But Klein argues the club’s water rights trump those of the city. Since the golf club sits atop the San Juan Basin, it has riparian rights—meaning it can use whatever it needs of the water source to maintain the course. On the other hand, the city, acts an appropriator that takes water away to fulfill an outside need.

Under California law, Klein said riparian rights are “senior” to those of an appropriator. A century’s worth of law he believes will render a verdict in favor of the club come time for trial.

Mayor Sam Allevato said he was pleased with the decision.

“But it doesn’t solve the drought,” Allevato said in a press release. “We would like to continue to work with the golf club … to achieve their conservation and operational goals.”

Wilson set a tentative trial date for August.

This is the latest litigation the city is facing surrounding water—a subject that has served as a point of contention for the last two years with tiered water rates, lack of production and legal complaints at its core. Last August, the city’s current rate structure was declared illegal by an Orange County Superior Court judge, in a lawsuit filed in 2012 by the Capistrano Taxpayers Association, a local advocacy group.

The city appealed the ruling and continued charging customers based on the contested model. That appeal is expected to be heard on Friday, Nov. 21.

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comments (3)

  • My God, we’re in an extended “severe” to “exceptional” drought, and the Golf Course is pumping water to irrigate its grass, while the rest of us are told to stop wasting water on our lawns. The people running the Golf Course are insane. If the drought continues another 12 to 24 months, we could very well be out of water. We can live without a round of Golf on a nice green lawn, but we can’t live without water. No water, no food crop and starvation follows. No water, dehydration and death follows.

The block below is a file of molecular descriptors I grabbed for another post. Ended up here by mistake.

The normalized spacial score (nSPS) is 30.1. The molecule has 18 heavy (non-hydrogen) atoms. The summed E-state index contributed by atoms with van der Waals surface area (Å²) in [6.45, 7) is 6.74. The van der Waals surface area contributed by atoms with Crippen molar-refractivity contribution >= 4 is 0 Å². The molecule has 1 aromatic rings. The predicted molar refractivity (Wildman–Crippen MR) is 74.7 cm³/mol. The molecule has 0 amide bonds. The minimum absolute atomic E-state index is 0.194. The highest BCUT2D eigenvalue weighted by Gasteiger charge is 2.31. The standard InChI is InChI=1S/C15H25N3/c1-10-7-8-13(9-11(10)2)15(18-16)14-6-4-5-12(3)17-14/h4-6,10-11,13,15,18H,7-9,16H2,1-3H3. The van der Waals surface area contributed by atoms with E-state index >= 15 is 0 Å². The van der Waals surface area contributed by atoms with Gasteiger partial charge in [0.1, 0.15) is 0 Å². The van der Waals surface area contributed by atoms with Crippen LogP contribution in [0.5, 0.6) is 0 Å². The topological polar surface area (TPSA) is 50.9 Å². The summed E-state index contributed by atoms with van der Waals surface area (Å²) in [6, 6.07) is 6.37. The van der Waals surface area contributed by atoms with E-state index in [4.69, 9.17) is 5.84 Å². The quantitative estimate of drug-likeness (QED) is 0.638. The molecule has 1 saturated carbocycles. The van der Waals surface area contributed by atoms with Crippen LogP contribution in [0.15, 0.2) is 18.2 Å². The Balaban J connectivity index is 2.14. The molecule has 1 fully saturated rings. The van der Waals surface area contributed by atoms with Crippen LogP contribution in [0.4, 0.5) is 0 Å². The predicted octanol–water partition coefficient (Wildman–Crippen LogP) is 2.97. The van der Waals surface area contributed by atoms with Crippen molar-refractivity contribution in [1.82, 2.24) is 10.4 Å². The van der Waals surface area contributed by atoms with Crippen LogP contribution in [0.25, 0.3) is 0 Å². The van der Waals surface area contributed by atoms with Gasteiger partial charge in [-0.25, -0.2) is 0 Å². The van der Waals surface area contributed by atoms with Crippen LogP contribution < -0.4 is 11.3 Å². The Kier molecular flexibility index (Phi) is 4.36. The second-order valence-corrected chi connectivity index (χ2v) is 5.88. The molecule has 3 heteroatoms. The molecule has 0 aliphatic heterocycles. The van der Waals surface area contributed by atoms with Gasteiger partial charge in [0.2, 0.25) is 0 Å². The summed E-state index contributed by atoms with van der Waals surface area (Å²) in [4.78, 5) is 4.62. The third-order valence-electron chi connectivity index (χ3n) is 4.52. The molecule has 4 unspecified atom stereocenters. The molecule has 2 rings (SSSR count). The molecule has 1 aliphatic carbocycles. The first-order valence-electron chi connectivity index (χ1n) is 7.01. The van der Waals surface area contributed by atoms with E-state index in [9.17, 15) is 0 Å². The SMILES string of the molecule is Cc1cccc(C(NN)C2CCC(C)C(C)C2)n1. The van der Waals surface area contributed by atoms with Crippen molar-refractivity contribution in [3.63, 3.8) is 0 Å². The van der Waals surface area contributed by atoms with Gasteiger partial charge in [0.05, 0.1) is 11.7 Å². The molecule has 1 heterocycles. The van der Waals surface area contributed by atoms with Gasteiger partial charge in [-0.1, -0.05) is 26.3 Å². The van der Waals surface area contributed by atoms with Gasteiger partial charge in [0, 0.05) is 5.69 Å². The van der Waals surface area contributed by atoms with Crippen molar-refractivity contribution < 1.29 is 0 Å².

We need to be finding ways to conserve water, and watering a Golf Course green is not a way to conserve water. At a time like this, taking water to keep a Golf Course green should be labeled a crime against humanity.

    • It is not an issue of allocation based on need. It comes down to who has primary rights to the water. Four years ago the City put in wells to suck out the water, and now the basin is failing. If the government wants to take something that doesn’t belong to it – in this case water – it should not just move in and take it. The government is permitted to take for public need by way of condemnation and payment. It did not do that. For example, if the City decided the town needs your home for a police station, it would need to pay for it — not just take it.

      • Water is a human right and in my book trumps the need of a golf course green or lawn any day of the week. I agree we should not be pumping water from the basin because the rivers/creeks that it depends on to recharge itself are drying up. We also have some archaic laws on how water is managed on the books that need to be overturned.

        Now that we know the oil companies have been illegally pumping toxic water in the aquifers in the Central Valley, we need to ban fracking because we can’t afford to waste and/or poison our drinking water.